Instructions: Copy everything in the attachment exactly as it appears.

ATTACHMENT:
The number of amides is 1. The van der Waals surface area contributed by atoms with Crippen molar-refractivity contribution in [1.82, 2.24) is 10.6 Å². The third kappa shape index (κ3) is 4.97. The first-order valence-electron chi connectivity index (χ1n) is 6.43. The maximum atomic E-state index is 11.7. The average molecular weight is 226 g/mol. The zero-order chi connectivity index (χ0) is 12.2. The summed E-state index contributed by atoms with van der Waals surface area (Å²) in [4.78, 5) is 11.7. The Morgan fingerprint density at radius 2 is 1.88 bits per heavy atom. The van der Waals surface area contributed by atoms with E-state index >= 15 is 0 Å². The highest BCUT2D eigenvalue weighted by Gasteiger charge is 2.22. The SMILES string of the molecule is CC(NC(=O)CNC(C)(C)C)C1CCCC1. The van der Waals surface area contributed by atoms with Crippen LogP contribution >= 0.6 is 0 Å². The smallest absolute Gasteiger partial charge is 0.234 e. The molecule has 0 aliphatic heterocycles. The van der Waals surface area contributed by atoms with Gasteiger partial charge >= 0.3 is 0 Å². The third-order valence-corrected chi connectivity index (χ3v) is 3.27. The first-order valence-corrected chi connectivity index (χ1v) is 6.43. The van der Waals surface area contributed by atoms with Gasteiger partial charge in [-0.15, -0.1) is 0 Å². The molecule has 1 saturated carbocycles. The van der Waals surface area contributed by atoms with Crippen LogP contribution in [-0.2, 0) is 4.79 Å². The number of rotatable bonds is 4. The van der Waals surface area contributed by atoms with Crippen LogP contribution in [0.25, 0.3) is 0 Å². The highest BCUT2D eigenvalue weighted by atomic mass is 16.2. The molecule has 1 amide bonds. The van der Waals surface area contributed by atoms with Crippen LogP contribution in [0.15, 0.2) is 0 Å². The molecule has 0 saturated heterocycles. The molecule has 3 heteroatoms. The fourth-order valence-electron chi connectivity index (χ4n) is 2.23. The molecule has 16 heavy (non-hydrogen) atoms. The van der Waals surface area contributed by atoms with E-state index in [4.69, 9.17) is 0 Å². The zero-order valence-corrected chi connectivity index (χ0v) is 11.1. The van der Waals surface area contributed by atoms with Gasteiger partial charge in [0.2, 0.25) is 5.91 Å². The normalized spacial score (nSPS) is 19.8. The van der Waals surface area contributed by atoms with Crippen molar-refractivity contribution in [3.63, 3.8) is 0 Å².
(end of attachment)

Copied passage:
The number of amides is 1. The van der Waals surface area contributed by atoms with Crippen molar-refractivity contribution in [1.82, 2.24) is 10.6 Å². The third kappa shape index (κ3) is 4.97. The first-order valence-electron chi connectivity index (χ1n) is 6.43. The maximum atomic E-state index is 11.7. The average molecular weight is 226 g/mol. The zero-order chi connectivity index (χ0) is 12.2. The summed E-state index contributed by atoms with van der Waals surface area (Å²) in [4.78, 5) is 11.7. The Morgan fingerprint density at radius 2 is 1.88 bits per heavy atom. The van der Waals surface area contributed by atoms with E-state index >= 15 is 0 Å². The highest BCUT2D eigenvalue weighted by Gasteiger charge is 2.22. The SMILES string of the molecule is CC(NC(=O)CNC(C)(C)C)C1CCCC1. The van der Waals surface area contributed by atoms with Crippen LogP contribution >= 0.6 is 0 Å². The smallest absolute Gasteiger partial charge is 0.234 e. The molecule has 0 aliphatic heterocycles. The van der Waals surface area contributed by atoms with Gasteiger partial charge >= 0.3 is 0 Å². The third-order valence-corrected chi connectivity index (χ3v) is 3.27. The first-order valence-corrected chi connectivity index (χ1v) is 6.43. The van der Waals surface area contributed by atoms with Gasteiger partial charge in [-0.15, -0.1) is 0 Å². The molecule has 1 saturated carbocycles. The van der Waals surface area contributed by atoms with Crippen LogP contribution in [-0.2, 0) is 4.79 Å². The number of rotatable bonds is 4. The van der Waals surface area contributed by atoms with Crippen LogP contribution in [0.25, 0.3) is 0 Å². The highest BCUT2D eigenvalue weighted by atomic mass is 16.2. The molecule has 1 amide bonds. The van der Waals surface area contributed by atoms with Crippen LogP contribution in [0.15, 0.2) is 0 Å². The molecule has 0 saturated heterocycles. The molecule has 3 heteroatoms. The fourth-order valence-electron chi connectivity index (χ4n) is 2.23. The molecule has 16 heavy (non-hydrogen) atoms. The van der Waals surface area contributed by atoms with E-state index in [4.69, 9.17) is 0 Å². The zero-order valence-corrected chi connectivity index (χ0v) is 11.1. The van der Waals surface area contributed by atoms with Gasteiger partial charge in [0.2, 0.25) is 5.91 Å². The normalized spacial score (nSPS) is 19.8. The van der Waals surface area contributed by atoms with Crippen molar-refractivity contribution in [3.63, 3.8) is 0 Å².